ERG SES H 07, Sciences, Mathematics and Education
Negative numbers are one of the challenging concepts in mathematics education and many students face with problems regarding this concept (Beswick,2011;Vlassis,2008).The importance of the conceptual understanding of negative numbers is obvious and historical development of negative number concept would help to mathematics educators to prevent the difficulties students have on negative numbers (Gallardo,2001;Heeffer,2011).Therefore, the current study aims to investigate the historical development of negative numbers and indicate some suggestions regarding the teaching of negative numbers based on the historical review.
It is believed that negative numbers firstly occurred in the East, in Chinese texts.In the eighth chapter of ‘Nine Chapters of the Mathematical Art’ (in 250 BCE,one of the earliest mathematical texts in China),negative numbers were used for the solution of linear equations (Gallardo, 2002).These equations were developed to solve daily life problems and negative number concept is constructed on the “gain and loss” and “buy and sell” rationale.Apart from the Chinese texts, negative quantities put also in an appearance in Greek texts.In the book of Diophantus named Arithmetica (3rd century),he came across with an equation which has negative solution but he claimed that the solution is not meaningful and thus, changed the initial data (Gallardo,2002).This kind of thought can be a natural result of the fact that Ancient Greeks’ mathematics was founded on geometrical base and thus,Diophantus might have interpreted the negative solution as absurd (Rogers,2013).Another use of negative numbers could be seen in Indian texts.In the work of Brahmagupta (7th century),negative numbers were used for the idea of debts and moreover, he mentioned some rules to deal with the operations on positive and negative numbers (Schubring,2005).In another Hindu text, Vija-ganita (12nd century),Bhascara used negative quantities for loss and debts similar with Brahmagupta and differentiated negative numbers from the positive numbers by putting a point over the number (Gallardo,2001).In that work, Bhascara gives rules for the operations on positive and negative numbers including the division and multiplication (Gallardo,2002).Bhascara also treated second degree equations but when he encountered with a negative solution he did not accept it as a solution.For instance, in a problem regarding to find the number of monkeys he refused the negative result while he accepted the negative solution for the length of a line segment by interpreting the negativity would change the direction of the line (Gallardo, 2002;Schubring,2005).Therefore, it is possible to say that the negative results were not accepted in these texts unless they could be interpreted in a meaningful way within the problem.In the 9th century, Al Khwarizmi came up with the negative solutions to the linear or quadratic equations but he interpreted such solutions as meaningless since his solution was based on geometrical diagrams (Rogers,2013). However, he accepted negative quantities as debt on the problems regarding the inheritance (Rogers,2013).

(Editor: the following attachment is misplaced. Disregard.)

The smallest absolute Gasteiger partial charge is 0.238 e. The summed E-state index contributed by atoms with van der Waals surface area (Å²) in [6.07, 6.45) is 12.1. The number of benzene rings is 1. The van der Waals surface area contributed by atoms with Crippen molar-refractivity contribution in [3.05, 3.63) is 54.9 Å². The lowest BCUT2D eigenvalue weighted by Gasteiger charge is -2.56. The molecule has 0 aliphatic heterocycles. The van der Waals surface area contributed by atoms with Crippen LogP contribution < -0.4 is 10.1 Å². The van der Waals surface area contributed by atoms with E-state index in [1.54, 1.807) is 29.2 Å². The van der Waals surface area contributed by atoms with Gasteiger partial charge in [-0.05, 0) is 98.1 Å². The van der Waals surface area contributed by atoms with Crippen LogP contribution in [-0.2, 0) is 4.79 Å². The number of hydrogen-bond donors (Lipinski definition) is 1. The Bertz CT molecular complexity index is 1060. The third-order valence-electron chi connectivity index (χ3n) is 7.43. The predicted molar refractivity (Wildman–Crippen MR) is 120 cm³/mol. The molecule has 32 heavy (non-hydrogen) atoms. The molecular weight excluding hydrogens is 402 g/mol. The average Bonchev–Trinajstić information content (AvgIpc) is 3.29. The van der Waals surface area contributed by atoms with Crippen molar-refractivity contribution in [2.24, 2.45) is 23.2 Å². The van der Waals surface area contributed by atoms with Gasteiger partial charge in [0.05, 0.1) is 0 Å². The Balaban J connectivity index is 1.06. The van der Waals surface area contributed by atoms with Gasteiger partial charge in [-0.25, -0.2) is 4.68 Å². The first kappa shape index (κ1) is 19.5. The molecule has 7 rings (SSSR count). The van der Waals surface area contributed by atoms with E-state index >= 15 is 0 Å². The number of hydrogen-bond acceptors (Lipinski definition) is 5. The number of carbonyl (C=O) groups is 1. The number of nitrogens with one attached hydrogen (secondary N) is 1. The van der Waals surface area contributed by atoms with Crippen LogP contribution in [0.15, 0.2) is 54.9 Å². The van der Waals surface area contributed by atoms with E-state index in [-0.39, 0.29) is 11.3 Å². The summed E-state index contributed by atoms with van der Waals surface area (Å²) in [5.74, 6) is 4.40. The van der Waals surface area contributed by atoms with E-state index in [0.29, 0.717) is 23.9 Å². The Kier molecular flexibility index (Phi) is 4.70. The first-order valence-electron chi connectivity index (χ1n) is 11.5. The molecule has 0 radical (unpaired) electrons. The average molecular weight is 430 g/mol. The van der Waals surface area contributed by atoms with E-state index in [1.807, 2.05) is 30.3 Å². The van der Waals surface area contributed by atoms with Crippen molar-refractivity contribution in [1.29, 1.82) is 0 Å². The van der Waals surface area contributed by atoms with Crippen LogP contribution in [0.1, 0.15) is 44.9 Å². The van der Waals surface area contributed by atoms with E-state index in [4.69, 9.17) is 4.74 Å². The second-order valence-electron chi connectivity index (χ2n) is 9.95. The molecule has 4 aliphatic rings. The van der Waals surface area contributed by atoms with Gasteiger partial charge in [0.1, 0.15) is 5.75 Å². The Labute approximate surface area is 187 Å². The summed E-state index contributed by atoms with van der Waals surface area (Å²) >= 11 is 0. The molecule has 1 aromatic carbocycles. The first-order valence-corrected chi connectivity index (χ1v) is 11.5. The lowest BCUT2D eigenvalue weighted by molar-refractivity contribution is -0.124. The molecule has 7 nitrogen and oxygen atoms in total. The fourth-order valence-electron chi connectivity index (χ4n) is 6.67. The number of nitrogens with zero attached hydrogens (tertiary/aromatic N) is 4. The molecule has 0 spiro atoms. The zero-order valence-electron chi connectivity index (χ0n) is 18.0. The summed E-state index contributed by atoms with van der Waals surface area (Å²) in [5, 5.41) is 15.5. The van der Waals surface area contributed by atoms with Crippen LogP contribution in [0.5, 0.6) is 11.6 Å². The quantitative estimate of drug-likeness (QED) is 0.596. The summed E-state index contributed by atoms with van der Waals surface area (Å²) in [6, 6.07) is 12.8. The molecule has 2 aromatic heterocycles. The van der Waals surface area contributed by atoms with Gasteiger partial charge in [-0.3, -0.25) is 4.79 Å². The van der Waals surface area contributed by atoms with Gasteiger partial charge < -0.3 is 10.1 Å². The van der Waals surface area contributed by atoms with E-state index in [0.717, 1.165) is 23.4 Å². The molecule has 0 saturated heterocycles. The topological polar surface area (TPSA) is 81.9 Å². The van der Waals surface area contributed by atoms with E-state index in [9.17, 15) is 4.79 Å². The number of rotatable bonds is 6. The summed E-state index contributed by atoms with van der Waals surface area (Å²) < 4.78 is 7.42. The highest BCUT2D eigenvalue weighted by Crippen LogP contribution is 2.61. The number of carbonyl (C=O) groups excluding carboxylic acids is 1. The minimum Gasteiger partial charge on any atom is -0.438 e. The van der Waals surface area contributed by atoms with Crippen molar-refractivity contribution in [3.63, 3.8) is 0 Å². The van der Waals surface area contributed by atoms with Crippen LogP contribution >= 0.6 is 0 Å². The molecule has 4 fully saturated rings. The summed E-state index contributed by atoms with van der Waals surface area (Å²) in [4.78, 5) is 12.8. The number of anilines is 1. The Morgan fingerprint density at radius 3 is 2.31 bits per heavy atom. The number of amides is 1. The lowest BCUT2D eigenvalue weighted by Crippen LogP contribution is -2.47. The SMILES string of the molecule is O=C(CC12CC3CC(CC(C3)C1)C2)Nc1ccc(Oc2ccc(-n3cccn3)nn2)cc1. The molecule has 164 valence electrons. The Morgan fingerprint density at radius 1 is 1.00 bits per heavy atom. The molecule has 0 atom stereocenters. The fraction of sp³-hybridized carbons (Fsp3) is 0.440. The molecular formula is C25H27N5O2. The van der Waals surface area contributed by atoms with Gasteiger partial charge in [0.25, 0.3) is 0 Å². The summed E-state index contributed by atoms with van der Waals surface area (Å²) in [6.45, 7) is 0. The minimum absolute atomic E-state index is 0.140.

Apart from the Diophantus’s Arithmetica, negative quantities does not seem to have a place in European context until 15th century but then, with the effect of ancient Islamic and Byzantine translations, negative numbers took place again in European mathematics (Rogers,2013).In the Viete’s book of Isagoga(1591),the operations of algebra were introduced and thanks to strong beliefs about the correctness of these operations, solutions of algebraic equations were accepted as correct even if they were consist of negative numbers (Heeffer,2011). In the 17th and 18th century many mathematicians were working with negative numbers but the fully meaning of this concept was not formed yet (Schubring,2005).The fully conceptualization of negative numbers occurred in the 19th century: in 1821 Cauchy showed positive numbers with plus sign and negative numbers with minus sign and with Hankel in 1867, negative numbers reached to the status as we know today (Vlassis,2008).
Beswick, K. (2011). Positive experiences with negative numbers: Building on students in and out of school experiences. Australian Mathematics Teachers, 67 (2), 31-40. Galbraith, M. J. (1974). Negative numbers. International Journal of Mathematical Education in Science and Technology, 5 (1), 83-90. Gallardo, A. (2001). Historical-epistemological analysis in mathematics education: Two works in didactics of algebra. In R. Sutherland, T. Rojano, A. Bell, & R. Lins (Eds.), Perspective on School Algebra (pp. 121-139). Dordrecht, The Netherlands: Kluwer Academic Publishers. Gallardo, A. (2002). The extension of the natural number domain to the integers in the transition from arithmetic to algebra. Educational Studies in Mathematics, 49, 171-192. Heeffer, A. (2011). Historical objections against the number line. Science and Education, 20, 863-880. Rogers, L. (2013). The history of negative numbers. Retrieved March 3, 2013 from http://nrich.maths.org/5961 Schubring, G. (2005). Conflicts between generalization, rigor, and intuition. USA: Springer Science Business Media. Vlassis, J. (2008). The role of mathematical symbols in the development of number conceptualization: The case of the minus sign. Philosophical Psychology, 21 (4), 555-570.
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